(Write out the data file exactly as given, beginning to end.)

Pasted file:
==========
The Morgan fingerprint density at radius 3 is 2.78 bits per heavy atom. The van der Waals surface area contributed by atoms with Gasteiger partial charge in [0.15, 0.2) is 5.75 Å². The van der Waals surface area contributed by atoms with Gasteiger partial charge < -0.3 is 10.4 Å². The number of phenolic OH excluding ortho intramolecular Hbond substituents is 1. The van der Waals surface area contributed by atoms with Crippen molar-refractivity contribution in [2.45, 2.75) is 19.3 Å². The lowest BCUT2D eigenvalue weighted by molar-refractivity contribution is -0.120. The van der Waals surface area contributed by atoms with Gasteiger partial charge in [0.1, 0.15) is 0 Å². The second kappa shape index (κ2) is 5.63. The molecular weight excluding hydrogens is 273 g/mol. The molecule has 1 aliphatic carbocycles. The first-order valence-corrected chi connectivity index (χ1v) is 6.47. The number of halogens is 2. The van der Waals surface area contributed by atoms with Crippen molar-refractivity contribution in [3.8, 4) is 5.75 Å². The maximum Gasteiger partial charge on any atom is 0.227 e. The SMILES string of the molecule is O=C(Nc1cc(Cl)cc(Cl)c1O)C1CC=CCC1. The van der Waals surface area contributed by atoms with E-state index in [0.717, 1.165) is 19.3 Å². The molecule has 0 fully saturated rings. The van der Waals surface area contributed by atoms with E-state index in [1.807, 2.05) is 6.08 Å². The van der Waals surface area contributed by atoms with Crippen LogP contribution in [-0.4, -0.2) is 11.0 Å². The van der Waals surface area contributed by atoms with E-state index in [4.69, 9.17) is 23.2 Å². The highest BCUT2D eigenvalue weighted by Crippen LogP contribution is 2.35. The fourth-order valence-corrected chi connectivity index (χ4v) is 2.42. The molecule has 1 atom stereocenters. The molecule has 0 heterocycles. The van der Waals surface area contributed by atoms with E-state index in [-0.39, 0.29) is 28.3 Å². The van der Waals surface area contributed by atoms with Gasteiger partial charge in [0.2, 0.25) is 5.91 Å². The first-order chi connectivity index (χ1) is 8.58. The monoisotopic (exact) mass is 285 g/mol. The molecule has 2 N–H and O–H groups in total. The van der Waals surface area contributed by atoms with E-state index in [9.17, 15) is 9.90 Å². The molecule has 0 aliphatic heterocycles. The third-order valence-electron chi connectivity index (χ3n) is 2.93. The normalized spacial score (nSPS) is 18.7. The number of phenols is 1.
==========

The Morgan fingerprint density at radius 3 is 2.78 bits per heavy atom. The van der Waals surface area contributed by atoms with Gasteiger partial charge in [0.15, 0.2) is 5.75 Å². The van der Waals surface area contributed by atoms with Gasteiger partial charge < -0.3 is 10.4 Å². The number of phenolic OH excluding ortho intramolecular Hbond substituents is 1. The van der Waals surface area contributed by atoms with Crippen molar-refractivity contribution in [2.45, 2.75) is 19.3 Å². The lowest BCUT2D eigenvalue weighted by molar-refractivity contribution is -0.120. The van der Waals surface area contributed by atoms with Gasteiger partial charge in [0.1, 0.15) is 0 Å². The second kappa shape index (κ2) is 5.63. The molecular weight excluding hydrogens is 273 g/mol. The molecule has 1 aliphatic carbocycles. The first-order valence-corrected chi connectivity index (χ1v) is 6.47. The number of halogens is 2. The van der Waals surface area contributed by atoms with Crippen molar-refractivity contribution in [3.8, 4) is 5.75 Å². The maximum Gasteiger partial charge on any atom is 0.227 e. The SMILES string of the molecule is O=C(Nc1cc(Cl)cc(Cl)c1O)C1CC=CCC1. The van der Waals surface area contributed by atoms with E-state index in [0.717, 1.165) is 19.3 Å². The molecule has 0 fully saturated rings. The van der Waals surface area contributed by atoms with E-state index in [1.807, 2.05) is 6.08 Å². The van der Waals surface area contributed by atoms with Crippen LogP contribution in [-0.4, -0.2) is 11.0 Å². The van der Waals surface area contributed by atoms with E-state index in [4.69, 9.17) is 23.2 Å². The highest BCUT2D eigenvalue weighted by Crippen LogP contribution is 2.35. The fourth-order valence-corrected chi connectivity index (χ4v) is 2.42. The molecule has 1 atom stereocenters. The molecule has 0 heterocycles. The van der Waals surface area contributed by atoms with E-state index in [-0.39, 0.29) is 28.3 Å². The van der Waals surface area contributed by atoms with Gasteiger partial charge in [0.2, 0.25) is 5.91 Å². The first-order chi connectivity index (χ1) is 8.58. The monoisotopic (exact) mass is 285 g/mol. The molecule has 2 N–H and O–H groups in total. The van der Waals surface area contributed by atoms with E-state index in [9.17, 15) is 9.90 Å². The molecule has 0 aliphatic heterocycles. The third-order valence-electron chi connectivity index (χ3n) is 2.93. The normalized spacial score (nSPS) is 18.7. The number of phenols is 1.